1. “I didn’t mean that anyone deserves breast cancer.  But there are people out there who just don’t take care of themselves and they can’t be surprised that they got sick.”  Or maybe,
  2. “No one deserves to be ill.  I just want to know why someone who has done everything right gets sick.”  Or perhaps,
  3. “I’ve been healthy all of my life and I did all the right things, yet I have breast cancer and I want to know why.”

Blogger Ann Silberman, author of  “But Doctor . . . I Hate Pink!,”  recounts a similar–though more direct–game of Blaming the Victim.  Another blogger asserted that Ms. Silberman has breast cancer because of her diet.  She writes

This “blame the victim” is a protective mechanism we instinctively do to allow us to believe we are immune from random tragedy; that it can’t happen to us.

But, it can.  The woman who wrote that blog post can get cancer, just as I did.  The truth is, nobody knows why people get cancer.  Sure, there is a genetic component for a very few.  But for most of us, it’s just bad luck.  It’s probably a complex combination of genetics, external environment, internal environment, diet, proteins in cells, hormones,and a million other body and DNA-specific things that in any given combination, can cause an error in cell division and thus, cancer.

There is just no answer.  People don’t like not having answers, but if it was as easy as eating green, leafy, organic vegetables – there would be no cancer.

My little party didn’t last long.  For me to entertain any thought as to why I got breast cancer was (and is) a wholly useless enterprise.  It’s a little too late to ask that question now; you can’t turn back time.  It is what it is.  The only thing to do now is to move forward and manage the disease.  All we have is the present.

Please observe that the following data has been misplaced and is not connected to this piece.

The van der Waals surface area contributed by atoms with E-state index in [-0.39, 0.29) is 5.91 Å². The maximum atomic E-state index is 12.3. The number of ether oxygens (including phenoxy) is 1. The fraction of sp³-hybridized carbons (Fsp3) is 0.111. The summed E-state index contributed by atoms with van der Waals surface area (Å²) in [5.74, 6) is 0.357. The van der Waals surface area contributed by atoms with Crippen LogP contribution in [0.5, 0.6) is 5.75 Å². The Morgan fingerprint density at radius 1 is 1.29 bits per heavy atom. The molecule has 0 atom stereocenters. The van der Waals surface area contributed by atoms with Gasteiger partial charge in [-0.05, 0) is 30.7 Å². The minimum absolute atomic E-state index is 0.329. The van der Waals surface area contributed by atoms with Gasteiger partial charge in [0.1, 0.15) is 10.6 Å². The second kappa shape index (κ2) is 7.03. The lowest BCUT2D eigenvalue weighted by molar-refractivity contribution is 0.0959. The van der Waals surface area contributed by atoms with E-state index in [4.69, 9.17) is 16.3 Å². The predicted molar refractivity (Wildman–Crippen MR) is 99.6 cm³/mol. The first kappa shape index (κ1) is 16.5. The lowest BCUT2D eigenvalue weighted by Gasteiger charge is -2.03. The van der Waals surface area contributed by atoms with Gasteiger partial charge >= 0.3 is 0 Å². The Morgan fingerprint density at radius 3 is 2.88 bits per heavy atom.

Bad things happen to good people.  Thing is, we’re all good people and none of us are at fault for having breast cancer.

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19 Responses to The Pity Party

  1. dglassme says:

    Totally had to LoL when I read “Ain’t that a bitch?” Thanx for sharing your thoughts…spot on.

  2. Katie says:

    This is such a great point. It amazes me to hear about people that are so wrapped up in their own exceptionalism, they think even cancer couldn’t/shouldn’t be able to touch them. It’s unbelievable.

  3. Beana says:

    Amen with a capital A. No one deserves illness. The fit and thinking they are fabulous probably spend many hours in the pitty party department at Cancers-R-Us. But, I truly admire your strength!! Allowing yourself a healthy dose of “why”, I can only imagine is all part of recovery and management. Hang in. Im thinking about you every day!!

  4. Scott MacKenzie says:

    Water buffalo. You. Need. To. Stop. I just love you.

  5. Susan says:

    I am so glad you brought this up. So many times I wonder why I got breast cancer and then a recurrence. Why did my best friend who went through chemo at the same time in the same office with a different doctor get a recurrence but hers was mets and mine wasn’t. Blaming ourselves is wrong. It’s strange… deep down I blame myself even tough I know I shouldn’t, but when I think of my friend Li, I don’t think any of it was her fault. You mentioned bad luck. I hate being unlucky. It violates my optimism to the core. But you are right that they have no idea why we get breast cancer. I wish they would figure it out so we could prevent it. I wish they could end MBC. Meanwhile I agree with AnneMarie stellar post. I love the way you see things. Thanks for sharing this. XoXoXo-Susan